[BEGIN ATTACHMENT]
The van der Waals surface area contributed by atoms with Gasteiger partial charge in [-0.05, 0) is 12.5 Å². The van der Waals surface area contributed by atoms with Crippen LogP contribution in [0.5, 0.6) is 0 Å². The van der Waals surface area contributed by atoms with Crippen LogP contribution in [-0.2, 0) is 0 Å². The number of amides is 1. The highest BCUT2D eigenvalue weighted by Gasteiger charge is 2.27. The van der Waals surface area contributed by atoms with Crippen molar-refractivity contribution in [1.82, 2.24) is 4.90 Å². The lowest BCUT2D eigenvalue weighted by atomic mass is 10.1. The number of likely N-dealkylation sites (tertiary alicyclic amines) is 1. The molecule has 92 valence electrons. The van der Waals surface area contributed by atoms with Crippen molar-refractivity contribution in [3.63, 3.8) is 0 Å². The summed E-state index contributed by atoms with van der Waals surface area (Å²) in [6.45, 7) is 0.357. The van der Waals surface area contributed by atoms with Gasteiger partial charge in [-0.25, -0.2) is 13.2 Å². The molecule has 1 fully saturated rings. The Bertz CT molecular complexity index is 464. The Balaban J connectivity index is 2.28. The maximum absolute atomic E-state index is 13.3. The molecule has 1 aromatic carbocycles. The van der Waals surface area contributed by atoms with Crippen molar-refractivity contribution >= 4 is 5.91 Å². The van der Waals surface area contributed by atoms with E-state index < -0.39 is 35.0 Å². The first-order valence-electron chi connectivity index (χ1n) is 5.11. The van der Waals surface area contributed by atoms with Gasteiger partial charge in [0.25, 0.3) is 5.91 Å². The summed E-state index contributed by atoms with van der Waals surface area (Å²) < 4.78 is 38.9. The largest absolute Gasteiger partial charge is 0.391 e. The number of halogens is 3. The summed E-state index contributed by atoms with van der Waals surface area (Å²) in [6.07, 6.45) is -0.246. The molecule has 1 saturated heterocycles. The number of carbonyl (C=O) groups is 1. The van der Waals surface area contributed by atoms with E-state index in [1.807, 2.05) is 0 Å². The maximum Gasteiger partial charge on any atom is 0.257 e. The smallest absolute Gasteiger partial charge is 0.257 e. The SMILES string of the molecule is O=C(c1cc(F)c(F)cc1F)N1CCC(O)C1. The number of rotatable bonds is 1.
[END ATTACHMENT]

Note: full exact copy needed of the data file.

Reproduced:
The van der Waals surface area contributed by atoms with Gasteiger partial charge in [-0.05, 0) is 12.5 Å². The van der Waals surface area contributed by atoms with Crippen LogP contribution in [0.5, 0.6) is 0 Å². The van der Waals surface area contributed by atoms with Crippen LogP contribution in [-0.2, 0) is 0 Å². The number of amides is 1. The highest BCUT2D eigenvalue weighted by Gasteiger charge is 2.27. The van der Waals surface area contributed by atoms with Crippen molar-refractivity contribution in [1.82, 2.24) is 4.90 Å². The lowest BCUT2D eigenvalue weighted by atomic mass is 10.1. The number of likely N-dealkylation sites (tertiary alicyclic amines) is 1. The molecule has 92 valence electrons. The van der Waals surface area contributed by atoms with Crippen molar-refractivity contribution in [3.63, 3.8) is 0 Å². The summed E-state index contributed by atoms with van der Waals surface area (Å²) in [6.45, 7) is 0.357. The van der Waals surface area contributed by atoms with Gasteiger partial charge in [-0.25, -0.2) is 13.2 Å². The molecule has 1 fully saturated rings. The Bertz CT molecular complexity index is 464. The Balaban J connectivity index is 2.28. The maximum absolute atomic E-state index is 13.3. The molecule has 1 aromatic carbocycles. The van der Waals surface area contributed by atoms with Crippen molar-refractivity contribution >= 4 is 5.91 Å². The van der Waals surface area contributed by atoms with E-state index < -0.39 is 35.0 Å². The first-order valence-electron chi connectivity index (χ1n) is 5.11. The van der Waals surface area contributed by atoms with Gasteiger partial charge in [0.25, 0.3) is 5.91 Å². The summed E-state index contributed by atoms with van der Waals surface area (Å²) < 4.78 is 38.9. The largest absolute Gasteiger partial charge is 0.391 e. The number of halogens is 3. The summed E-state index contributed by atoms with van der Waals surface area (Å²) in [6.07, 6.45) is -0.246. The molecule has 1 saturated heterocycles. The number of carbonyl (C=O) groups is 1. The van der Waals surface area contributed by atoms with E-state index in [1.807, 2.05) is 0 Å². The maximum Gasteiger partial charge on any atom is 0.257 e. The smallest absolute Gasteiger partial charge is 0.257 e. The SMILES string of the molecule is O=C(c1cc(F)c(F)cc1F)N1CCC(O)C1. The number of rotatable bonds is 1.